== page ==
I have been looking at October 22nd since July 18th.
But I have pain in my feet that is making standing and walking difficult. These are signs of chemotherapy-induced neuropathy that can be permanent in about 20% of patients. So the doctor and the people who love me but who are not enduring this wanted to cut the dose of Taxol from one big dose today to three smaller doses administered over three weeks. Laura, Carlyn, and Karen were with me. Add Marcus who’s working at reception and one of the five of us would have permanent nerve damage in our feet if I proceeded with the dose dense Taxol today. I am 43 years old and have already lost so much.
The recliner in infusion room #1 is broken. When you lean back, it reclines. Doesn’t matter if you don’t want to recline. Doesn’t matter if the slow recline motion makes you nauseated once the Taxol starts going in. Doesn’t matter if you’re eating a sandwich and want to remain upright so you don’t get sandwich all over yourself. The chair reclines. When the nurse came in to remove the IV from my port I told her that the recliner was broken. That as I sit in the chair, if I lean back at all, it reclines. I wanted her to know this in case she preferred that I sit upright when she was accessing my port. I am very concerned about the ergonomics of nursing. At least two of the nurses in the chemo unit are there because they hurt their backs on the inpatient wards. Nursing is dangerous, difficult work. I don’t want the nurse to hurt her back when she leans over me to pull out the IV, put a cotton ball and large Primapor bandage on the bleeding spot. (I have become allergic to adhesives. The Primapor causes less redness and blistering than the Tegaderm.) I can’t stop it, this chair just reclines. It has just reclined since I started chemotherapy on July 18th. I know this chair very well, many of us do. The nurse tried jiggling the handle on the side of the recliner, the handle you pull on the side of a working chair to make it recline. Jiggling the handle did not stop the chair from reclining. The chair is broken. I leaned back, the chair reclined, the nurse leaned over me, counted to three. I can’t tell you what it looks like because I don’t want to see. This is my eighth visit and I haven’t opened my eyes for this part yet.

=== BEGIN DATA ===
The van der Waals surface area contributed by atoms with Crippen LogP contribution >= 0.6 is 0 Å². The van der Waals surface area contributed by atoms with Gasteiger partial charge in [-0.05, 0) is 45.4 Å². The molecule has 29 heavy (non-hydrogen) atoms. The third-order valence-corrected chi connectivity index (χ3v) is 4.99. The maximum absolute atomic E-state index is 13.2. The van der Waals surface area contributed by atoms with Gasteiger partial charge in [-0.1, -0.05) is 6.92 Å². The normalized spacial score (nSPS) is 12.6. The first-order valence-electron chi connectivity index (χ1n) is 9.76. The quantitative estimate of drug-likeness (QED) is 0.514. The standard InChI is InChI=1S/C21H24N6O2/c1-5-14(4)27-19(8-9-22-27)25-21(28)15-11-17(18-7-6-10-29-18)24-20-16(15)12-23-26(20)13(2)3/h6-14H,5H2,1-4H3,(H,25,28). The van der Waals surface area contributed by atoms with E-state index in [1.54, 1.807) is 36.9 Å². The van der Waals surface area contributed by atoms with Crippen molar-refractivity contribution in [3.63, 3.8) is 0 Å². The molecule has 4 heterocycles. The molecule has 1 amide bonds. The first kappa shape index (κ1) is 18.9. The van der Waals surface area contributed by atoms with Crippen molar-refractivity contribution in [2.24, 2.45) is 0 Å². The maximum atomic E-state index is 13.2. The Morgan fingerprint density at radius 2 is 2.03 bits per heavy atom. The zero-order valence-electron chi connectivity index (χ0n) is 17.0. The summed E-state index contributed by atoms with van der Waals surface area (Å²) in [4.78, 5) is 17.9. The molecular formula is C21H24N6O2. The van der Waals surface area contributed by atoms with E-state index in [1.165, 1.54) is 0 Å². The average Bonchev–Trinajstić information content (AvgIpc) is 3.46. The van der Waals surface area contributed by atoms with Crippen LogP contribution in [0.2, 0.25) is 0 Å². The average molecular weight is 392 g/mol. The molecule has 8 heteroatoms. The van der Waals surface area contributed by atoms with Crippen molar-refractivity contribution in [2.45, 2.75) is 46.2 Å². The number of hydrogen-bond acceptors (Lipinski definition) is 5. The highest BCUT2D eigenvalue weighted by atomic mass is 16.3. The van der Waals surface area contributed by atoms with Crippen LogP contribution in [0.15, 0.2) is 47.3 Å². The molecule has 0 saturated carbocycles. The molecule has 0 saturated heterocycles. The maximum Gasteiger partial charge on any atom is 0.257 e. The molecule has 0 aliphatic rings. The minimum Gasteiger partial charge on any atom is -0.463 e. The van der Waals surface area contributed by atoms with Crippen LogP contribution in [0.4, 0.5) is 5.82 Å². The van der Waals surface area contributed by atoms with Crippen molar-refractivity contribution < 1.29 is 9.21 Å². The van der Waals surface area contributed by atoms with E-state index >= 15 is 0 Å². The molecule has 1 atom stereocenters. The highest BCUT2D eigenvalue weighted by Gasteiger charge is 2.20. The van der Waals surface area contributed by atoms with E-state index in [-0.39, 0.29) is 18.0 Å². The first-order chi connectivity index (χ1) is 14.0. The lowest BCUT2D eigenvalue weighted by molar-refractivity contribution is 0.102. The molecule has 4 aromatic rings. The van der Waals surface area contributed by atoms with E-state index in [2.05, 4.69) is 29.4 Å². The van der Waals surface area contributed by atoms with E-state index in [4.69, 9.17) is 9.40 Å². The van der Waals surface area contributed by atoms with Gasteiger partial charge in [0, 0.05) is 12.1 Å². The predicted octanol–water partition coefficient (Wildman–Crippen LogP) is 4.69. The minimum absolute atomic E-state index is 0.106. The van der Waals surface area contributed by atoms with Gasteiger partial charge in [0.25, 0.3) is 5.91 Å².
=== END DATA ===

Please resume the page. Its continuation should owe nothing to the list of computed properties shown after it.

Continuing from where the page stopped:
Now I am looking at November 5th. I am not embracing November 5th as tightly.